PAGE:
While 91.7% of students believe cheating to be wrong only 72.4% say that if an exam is unfair then cheating is still not allowed. One student wrote, “I find that most people I know who have cheated have only done it in a class where the teacher was either expecting unreasonable things for a test, or hadn't done an adequate job teaching the material and the student was under pressure to teach it to herself.” Although 91.7% of students agree that cheating is not acceptable both ethically and Halachically, one student explains that, “The pressure to cheat on exams is very high in YU which is extremely unfortunate. It's prevalent in the student body and not fair to those of us who are trying to keep up our moral, ethical, and Halachic standards.”

Many students used the comment section of the survey to suggest ideas on how to minimize cheating throughout our student body. Their suggestions varied from implementing stricter testing rules and enacting harsher punishments, to changing the style of tests to having less take-home tests. We also had survey answers focusing more on the school’s culture, and suggesting the school can do a better job of teaching morals and reinforcing “that it's more important to get a lower grade and not cheat, than to cheat.” Additionally, students suggested ideas such as “formalizing and publicizing study groups as a setting where students can review material together.” Other students suggested that professors should “clearly define what needs to be done in order to succeed and offer “extra credit for poor grades on exams.”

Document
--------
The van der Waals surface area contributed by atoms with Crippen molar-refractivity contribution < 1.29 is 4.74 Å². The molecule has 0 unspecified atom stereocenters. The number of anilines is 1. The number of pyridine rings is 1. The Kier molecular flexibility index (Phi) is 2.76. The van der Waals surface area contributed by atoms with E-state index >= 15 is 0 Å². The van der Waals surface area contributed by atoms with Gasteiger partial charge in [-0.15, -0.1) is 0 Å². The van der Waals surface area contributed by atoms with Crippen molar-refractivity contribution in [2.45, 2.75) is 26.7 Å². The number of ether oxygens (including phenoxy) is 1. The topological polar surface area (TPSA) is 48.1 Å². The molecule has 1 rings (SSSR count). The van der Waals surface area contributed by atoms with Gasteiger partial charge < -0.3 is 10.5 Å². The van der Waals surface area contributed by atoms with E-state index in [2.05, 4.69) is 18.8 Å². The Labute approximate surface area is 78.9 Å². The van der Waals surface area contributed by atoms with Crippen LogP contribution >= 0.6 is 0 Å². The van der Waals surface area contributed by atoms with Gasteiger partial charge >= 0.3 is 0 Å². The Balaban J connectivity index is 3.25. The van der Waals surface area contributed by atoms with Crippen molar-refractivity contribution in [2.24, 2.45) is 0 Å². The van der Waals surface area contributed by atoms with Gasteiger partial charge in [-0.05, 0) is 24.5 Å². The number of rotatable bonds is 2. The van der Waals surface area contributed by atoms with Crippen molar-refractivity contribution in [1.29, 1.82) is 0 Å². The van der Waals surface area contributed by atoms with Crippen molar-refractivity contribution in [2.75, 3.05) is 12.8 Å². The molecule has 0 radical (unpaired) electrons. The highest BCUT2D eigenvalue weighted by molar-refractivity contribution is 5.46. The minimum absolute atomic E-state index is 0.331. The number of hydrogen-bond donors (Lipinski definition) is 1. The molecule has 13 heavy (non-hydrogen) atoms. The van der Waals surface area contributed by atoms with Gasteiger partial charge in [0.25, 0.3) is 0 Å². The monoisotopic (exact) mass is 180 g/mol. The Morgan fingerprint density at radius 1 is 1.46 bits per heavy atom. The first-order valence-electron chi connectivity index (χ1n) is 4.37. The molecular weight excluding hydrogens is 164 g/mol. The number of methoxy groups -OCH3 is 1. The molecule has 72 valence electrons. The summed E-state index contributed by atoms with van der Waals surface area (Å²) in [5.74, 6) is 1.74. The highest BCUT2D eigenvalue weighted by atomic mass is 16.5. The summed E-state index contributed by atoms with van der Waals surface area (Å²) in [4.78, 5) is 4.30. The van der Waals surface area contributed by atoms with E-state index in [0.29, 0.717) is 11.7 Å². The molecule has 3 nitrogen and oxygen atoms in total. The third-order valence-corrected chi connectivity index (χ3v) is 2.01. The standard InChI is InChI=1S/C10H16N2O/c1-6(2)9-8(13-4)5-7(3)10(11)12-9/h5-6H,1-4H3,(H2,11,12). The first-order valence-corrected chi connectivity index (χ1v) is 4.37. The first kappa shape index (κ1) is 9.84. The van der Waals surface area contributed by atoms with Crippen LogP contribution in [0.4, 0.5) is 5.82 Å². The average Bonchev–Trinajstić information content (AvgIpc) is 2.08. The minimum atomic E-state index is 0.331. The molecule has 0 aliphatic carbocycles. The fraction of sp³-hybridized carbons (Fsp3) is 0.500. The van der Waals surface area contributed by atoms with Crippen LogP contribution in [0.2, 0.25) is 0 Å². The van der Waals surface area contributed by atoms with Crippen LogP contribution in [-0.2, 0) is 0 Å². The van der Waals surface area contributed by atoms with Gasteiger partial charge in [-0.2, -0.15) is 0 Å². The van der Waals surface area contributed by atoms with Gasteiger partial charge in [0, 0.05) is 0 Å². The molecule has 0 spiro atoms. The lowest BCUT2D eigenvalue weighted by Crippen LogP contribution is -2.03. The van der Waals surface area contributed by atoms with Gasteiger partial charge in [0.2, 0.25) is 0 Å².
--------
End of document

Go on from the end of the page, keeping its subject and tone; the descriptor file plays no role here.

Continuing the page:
There were also survey responses that suggested innovative approaches to solving this issue. One student suggested that the faculty consider alternative ways of assessing a student's comprehension of the material instead of traditional classroom testing, saying, “professors should use papers, projects, and other assignments which are equally capable of assessing how well each student has retained the information, while removing the pressure associated with the timed, in-class, eyes-on-you environment of taking a test.”

Looking a little closer at some of the data that we collected, although over 90% of students said they believe cheating to be wrong, 55.6% of students said if they were to cheat they would cheat in the moment while 9.5% said they would plan it beforehand. This poll points out how students view cheating as conditional and may opt towards cheating when they see themselves at a disadvantage if they don’t cheat.

Another issue that emerged from a number of survey responses was that some students feel that only grades and tests are valued in school as opposed to mastery of the subject, which causes them to devalue the education they are receiving. When they begin to devalue the education and classroom material, they’ll become more inclined to cheat. Additionally, students who cheat fail to understand that aside from receiving a college education, they are forming a reputation with their peers, and future colleagues. In the future, when they are applying for a job, this reputation will influence the recommendations they receive. It is harder to recommend a peer who has a history of cheating than a peer with an honest reputation and a possibly lower GPA.

A final takeaway from these surveys pertained to encouraging the school administration and professors to continue to emphasize the importance of academic integrity. Cheating is a clear violation of gneivat daat, not only by deceiving the teacher and getting a false grade, but by receiving a college degree which is not truly reflective of the education and standards the certificate represents. This, in turn, leads to a life­long issue of gneivat daat, from getting accepted to graduate school to getting a job. With the continued efforts by the faculty and our academic integrity committee, we hope that students will come to view academic integrity as more than, in the words of one of the survey responses, “just another institutional rule.”